An image from the Maine DOT cameras recording traffic that passes over the Frank J Wood bridge. Courtesy of Maine DOT

A local group fighting the proposed removal and replacement of the Frank J. Wood Bridge in Brunswick and Topsham won a court battle Friday, when a Portland judge ordered the government to pay the organization and its co-plaintiffs nearly $84,000 in legal fees.

“As much as (Maine Department of Transportation) tried to claim that they had victory, we just got our court fees reimbursed,” said John Graham, president of Friends of the Frank J. Wood Bridge. “That shows that we were victorious here.”

U.S. District Court Judge Lance E. Walker based his judgment on a January ruling by the First Circuit Court of Appeals in Boston, which ordered the Federal Highway Administration to reassess and clarify their approval of Maine Department of Transportation’s plan for the bridge.

Maine DOT considered the January ruling a victory, as it rejected several of the plaintiffs’ arguments, the Times Record reported.

Walker awarded the attorney and expert fees, which covered 70% of the plaintiffs’ legal costs, because some of the government’s arguments weren’t justified, he wrote. Yet he also noted the federal defendants may still reach the conclusion that the Frank J. Wood Bridge must be replaced.

The controversy surrounding the future of the bridge over the Androscoggin River has bubbled since the Maine DOT imposed a 25-ton weight limit in August 2016 following an inspection that showed the “rapid deterioration of structural steel.” According to court documents, the agency considered a plan to renovate the structure in order to extend its life by 75 years but determined it would be cheaper to destroy the bridge and construct a replacement that could stand 100 years.


The Frank J. Wood Bridge, one of the largest metal truss bridges built during the Great Depression, serves approximately 19,000 vehicles per day, according to court records.

Some citizens, devoted to preserving the original 1932 bridge, filed a lawsuit against DOT and the FHA in September 2019, arguing the agencies relied on inaccurate calculations when they determined the cost of rebuilding the structure ($17.3 million over 100 years) would be less than half the cost of renovating ($35.2 million over 75 years). The Historic Bridge Foundation and the National Trust for Historic Preservation in the United States joined Friends of Frank J. Wood as plaintiffs.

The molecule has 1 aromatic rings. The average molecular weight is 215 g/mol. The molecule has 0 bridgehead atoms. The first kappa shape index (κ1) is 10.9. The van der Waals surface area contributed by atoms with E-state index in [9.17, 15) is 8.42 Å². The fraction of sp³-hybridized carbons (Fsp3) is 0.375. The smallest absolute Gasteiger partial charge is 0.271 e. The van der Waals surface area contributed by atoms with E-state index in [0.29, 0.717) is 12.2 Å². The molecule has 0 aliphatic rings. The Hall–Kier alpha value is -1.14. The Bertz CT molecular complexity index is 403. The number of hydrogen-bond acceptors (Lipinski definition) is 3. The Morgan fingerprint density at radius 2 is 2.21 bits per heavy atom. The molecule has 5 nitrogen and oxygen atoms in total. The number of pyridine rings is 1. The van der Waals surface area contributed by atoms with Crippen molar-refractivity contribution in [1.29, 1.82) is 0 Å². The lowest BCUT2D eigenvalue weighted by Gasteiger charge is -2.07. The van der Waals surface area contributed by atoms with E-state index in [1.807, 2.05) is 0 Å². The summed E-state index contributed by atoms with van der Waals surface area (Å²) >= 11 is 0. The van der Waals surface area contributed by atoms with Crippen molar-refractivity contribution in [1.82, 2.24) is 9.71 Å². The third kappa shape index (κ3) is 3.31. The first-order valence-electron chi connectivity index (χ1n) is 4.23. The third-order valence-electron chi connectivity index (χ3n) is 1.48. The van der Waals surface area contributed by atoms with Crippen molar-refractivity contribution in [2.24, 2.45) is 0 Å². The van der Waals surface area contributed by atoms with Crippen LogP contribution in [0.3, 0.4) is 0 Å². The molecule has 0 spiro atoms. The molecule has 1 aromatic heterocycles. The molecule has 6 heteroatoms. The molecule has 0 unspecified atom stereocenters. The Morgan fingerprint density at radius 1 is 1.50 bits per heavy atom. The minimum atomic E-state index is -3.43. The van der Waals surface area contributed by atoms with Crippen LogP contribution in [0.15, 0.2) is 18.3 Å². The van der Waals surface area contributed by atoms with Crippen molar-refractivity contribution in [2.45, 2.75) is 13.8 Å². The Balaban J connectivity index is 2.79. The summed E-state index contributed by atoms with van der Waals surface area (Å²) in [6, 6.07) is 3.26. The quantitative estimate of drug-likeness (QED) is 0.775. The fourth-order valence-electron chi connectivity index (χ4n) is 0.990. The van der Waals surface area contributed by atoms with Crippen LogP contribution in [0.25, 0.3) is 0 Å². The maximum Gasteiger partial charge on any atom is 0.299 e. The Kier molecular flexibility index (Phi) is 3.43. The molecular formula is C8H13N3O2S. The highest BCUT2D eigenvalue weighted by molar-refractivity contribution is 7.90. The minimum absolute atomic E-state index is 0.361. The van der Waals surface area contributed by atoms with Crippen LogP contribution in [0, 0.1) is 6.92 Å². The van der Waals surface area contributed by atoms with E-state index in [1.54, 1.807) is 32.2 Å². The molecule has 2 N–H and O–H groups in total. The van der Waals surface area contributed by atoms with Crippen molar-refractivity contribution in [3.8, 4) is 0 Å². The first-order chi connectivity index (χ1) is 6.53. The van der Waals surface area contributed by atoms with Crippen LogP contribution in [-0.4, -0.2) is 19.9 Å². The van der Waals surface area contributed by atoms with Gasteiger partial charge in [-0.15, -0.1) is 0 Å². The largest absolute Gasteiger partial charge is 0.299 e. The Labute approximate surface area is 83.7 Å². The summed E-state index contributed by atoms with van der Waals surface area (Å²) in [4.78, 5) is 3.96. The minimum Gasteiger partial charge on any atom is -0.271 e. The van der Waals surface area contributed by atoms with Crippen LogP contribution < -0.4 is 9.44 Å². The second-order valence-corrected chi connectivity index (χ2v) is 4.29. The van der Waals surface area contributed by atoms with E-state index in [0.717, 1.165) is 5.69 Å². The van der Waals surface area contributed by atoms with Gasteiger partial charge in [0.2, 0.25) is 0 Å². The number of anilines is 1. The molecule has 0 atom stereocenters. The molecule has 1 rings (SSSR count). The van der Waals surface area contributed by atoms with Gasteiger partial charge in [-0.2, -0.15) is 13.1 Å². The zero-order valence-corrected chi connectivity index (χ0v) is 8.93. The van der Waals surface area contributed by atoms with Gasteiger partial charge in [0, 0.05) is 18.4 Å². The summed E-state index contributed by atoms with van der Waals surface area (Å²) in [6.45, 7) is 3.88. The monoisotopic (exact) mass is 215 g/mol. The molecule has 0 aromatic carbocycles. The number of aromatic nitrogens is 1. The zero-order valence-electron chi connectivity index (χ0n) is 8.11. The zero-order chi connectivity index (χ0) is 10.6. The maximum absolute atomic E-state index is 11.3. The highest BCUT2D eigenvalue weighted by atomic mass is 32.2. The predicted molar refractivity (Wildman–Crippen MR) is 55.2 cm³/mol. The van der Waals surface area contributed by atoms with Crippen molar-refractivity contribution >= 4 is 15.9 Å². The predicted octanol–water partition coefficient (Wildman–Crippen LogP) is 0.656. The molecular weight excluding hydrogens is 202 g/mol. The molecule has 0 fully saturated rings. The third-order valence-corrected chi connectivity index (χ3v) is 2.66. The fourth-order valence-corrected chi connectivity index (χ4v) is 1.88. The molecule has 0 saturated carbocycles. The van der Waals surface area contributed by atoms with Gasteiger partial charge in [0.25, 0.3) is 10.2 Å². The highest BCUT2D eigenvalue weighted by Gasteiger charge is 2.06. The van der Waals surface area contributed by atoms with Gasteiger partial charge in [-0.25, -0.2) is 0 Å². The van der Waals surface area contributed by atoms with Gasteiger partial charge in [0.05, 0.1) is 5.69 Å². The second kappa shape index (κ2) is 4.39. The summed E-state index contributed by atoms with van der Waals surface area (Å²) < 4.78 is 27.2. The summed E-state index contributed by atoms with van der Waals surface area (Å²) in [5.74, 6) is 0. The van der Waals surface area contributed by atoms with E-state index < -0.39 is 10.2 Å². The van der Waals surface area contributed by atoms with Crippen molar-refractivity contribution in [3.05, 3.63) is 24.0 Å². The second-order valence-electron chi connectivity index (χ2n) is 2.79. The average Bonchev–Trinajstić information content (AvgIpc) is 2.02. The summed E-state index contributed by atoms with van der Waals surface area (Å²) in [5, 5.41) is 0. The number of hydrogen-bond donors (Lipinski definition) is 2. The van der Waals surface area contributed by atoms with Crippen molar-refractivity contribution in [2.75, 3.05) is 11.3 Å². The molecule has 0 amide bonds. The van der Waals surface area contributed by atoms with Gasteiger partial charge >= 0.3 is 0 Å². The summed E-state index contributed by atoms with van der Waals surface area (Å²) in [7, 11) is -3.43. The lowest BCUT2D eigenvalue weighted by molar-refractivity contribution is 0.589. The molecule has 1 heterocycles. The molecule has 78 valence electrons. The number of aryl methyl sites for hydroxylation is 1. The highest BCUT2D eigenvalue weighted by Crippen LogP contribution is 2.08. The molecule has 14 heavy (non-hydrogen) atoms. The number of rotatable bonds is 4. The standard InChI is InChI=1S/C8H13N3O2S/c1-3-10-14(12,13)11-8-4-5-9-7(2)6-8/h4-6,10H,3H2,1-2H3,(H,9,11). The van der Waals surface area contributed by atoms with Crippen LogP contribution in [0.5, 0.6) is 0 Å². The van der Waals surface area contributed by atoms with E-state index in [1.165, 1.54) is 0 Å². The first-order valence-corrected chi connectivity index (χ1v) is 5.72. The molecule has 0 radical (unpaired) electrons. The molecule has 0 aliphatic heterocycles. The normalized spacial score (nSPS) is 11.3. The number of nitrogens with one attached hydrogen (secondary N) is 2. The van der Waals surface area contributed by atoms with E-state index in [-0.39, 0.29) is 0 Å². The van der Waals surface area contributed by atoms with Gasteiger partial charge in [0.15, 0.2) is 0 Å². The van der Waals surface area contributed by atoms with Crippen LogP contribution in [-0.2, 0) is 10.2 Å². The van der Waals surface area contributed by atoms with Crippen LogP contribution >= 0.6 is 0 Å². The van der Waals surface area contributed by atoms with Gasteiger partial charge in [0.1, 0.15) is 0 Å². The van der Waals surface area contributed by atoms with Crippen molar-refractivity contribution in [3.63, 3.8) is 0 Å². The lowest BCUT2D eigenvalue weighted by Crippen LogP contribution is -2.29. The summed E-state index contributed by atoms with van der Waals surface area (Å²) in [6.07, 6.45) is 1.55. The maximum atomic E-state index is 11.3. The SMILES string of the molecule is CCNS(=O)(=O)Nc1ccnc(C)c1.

According to the Department of Transportation Act, an agency can only approve the destruction of a protected historic site like the Frank J. Wood Bridge if an alternative plan would result in “operational costs of an extraordinary magnitude.”

The First Circuit Court of Appeals agreed with the plaintiffs that DOT and the FHA had erred by not discounting future costs to current dollar equivalents. It ordered the FHA to either justify its rationale or determine whether the difference between the discounted project estimates ($13.7 million to build a new bridge vs. $20.8 million to refurbish) is great enough to justify disturbing a historic site.

The agencies remained confident that their proposal would survive legal scrutiny, according to a January Times Record report.

“The Court’s opinion makes clear what MaineDOT and the Federal Highway Administration (FHWA) already knew,” the agency said in a statement. “The cost of rehabilitating the Frank J. Wood Bridge is much greater than the cost of replacing it. The Court is requiring one additional factual finding, but we are confident that the result will be the same: the villages of Brunswick and Topsham are going to be connected by a new, safer bridge that better serves all users, including pedestrians and bicyclists.”

The FHA has not yet produced an updated analysis detailing the cost of replacing the bridge, but Maine DOT’s three-year work plan, released in January, estimates the project will now cost over $33 million thanks to rising labor and material costs.

The rising cost of replacing the bridge, combined with Friday’s ruling, has given members of Friends of Frank J. Wood Bridge new hope they’ll be able to save the structure.

“We continue to wait to find out when and how Federal Highway will undertake a new and hopefully fair and honest analysis of the costs and remain convinced that without skewing the numbers to favor a new bridge, the law will require that the Frank J. Wood Bridge be rehabilitated to serve another century or more,” a group spokesperson wrote in a Facebook Post. “We will have funds now to continue the fight in court if necessary, and if not, the Friends will be in a better position to protect the bridge well into the future after it has been rehabbed.”

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